We made good progress and we were approaching the border where we had to meet our third oxen expert facilitator, Susan, who had been waiting patiently for most of the day for our arrival. She was waiting in Lokung, a small town close to the Sudanese/Ugandan border. We reached the border and the Ugandan border policemen, who know us very well from constant journeys into Uganda, were friendly as usual. I told them that I hoped to buy and bring around 9 oxen from Uganda into Sudan over the course of the next week or so and they were fine with that. I knew it was better to let them know in advance rather than show up with a cattle truck unannounced because, let us say, there is always a little horse trading – or should that be oxen trading? –  to be done at borders when bringing animals across.

The next day, Tuesday 15th March was Day One of our workshop. We had decided that this workshop would be run mainly for women participants. My one fear was that the women would not be allowed by their husbands and partners to show up. However, JRS has a very good reputation for training workshops, and people know they will learn valuable skills at them. We had also arranged to collect everyone with a JRS vehicle from the villages of Lerwa, Palwar, Lomarati, Kicenga, and the town of Pajok. Twenty women came to workshop.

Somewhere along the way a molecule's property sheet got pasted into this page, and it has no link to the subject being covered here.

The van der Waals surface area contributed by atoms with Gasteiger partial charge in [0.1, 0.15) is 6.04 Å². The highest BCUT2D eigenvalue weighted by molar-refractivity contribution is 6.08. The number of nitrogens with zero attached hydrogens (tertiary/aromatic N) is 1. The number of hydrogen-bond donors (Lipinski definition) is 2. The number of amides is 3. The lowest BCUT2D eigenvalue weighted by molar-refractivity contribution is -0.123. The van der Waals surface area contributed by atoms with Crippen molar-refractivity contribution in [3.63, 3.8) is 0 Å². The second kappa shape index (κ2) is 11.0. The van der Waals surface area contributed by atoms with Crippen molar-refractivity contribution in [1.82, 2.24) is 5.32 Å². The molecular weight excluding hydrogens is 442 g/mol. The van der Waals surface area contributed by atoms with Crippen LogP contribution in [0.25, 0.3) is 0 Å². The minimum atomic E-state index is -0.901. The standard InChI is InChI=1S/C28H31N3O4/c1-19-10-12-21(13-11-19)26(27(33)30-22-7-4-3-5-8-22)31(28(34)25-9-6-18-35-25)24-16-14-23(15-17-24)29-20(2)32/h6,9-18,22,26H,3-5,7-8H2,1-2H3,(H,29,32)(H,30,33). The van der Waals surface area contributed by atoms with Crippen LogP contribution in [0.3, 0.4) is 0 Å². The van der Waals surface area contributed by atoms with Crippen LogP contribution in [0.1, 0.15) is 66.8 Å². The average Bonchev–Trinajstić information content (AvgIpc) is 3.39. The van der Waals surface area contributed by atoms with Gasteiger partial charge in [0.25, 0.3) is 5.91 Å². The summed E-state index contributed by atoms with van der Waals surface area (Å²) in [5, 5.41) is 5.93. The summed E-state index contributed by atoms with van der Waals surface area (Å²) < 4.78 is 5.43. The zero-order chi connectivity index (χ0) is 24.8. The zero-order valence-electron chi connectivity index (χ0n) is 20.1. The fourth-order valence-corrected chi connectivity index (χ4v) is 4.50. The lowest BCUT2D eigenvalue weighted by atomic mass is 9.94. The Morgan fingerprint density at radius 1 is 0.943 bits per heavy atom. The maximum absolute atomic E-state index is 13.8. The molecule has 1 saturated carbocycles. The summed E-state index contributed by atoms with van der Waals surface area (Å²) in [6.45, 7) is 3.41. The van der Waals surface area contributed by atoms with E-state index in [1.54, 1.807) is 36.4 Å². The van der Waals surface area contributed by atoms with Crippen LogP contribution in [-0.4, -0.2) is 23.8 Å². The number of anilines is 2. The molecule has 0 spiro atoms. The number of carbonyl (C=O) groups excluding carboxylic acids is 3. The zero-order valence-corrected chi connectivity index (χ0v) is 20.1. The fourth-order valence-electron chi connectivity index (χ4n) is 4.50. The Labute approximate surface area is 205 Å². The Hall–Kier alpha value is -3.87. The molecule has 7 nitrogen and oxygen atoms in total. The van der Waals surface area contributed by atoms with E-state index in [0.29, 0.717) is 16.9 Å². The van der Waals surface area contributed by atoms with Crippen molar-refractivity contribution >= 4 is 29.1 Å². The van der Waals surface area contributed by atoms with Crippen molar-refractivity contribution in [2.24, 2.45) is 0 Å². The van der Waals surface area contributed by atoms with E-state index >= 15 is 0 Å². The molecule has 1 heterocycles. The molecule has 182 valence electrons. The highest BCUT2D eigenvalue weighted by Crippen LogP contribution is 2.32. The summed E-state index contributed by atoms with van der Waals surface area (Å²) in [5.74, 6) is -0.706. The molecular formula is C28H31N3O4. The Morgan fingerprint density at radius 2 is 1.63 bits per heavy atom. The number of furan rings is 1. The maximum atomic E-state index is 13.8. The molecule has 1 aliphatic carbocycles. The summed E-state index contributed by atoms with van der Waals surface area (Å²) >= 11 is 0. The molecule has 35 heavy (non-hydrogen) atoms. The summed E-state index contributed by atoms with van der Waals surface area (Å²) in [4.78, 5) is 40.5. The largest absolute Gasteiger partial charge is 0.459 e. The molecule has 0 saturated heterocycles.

As we began, we asked the women about their expectations. It became clear that there was a fair amount of apprehension among the 20 women who had gathered for the workshop. I had a strong sense that we were breaking new ground, in more ways than one, by offering to impart ploughing skills to women! We had three nursing mothers among the women, so it was a great idea by Bob and Boniface to provide electric light for about three hours every evening, from dusk at 7 until 10 pm, using a generator. It also made the women feel much more secure.

The workshop was held in a community resource centre built for the people of Lobone by JRS. The women often complained of minor ailments, such as aches, pains and headaches. I was happy to provide them with paracetemol. I felt a lot of the pain was somehow psychosomatic, caused by people attempting to grow into the unfamiliar. Such attempts take courage and determination. A few blister packs of paracetemol are a tiny price to pay for pushing out the boat from the oppressive social structures that bind women in Sudan.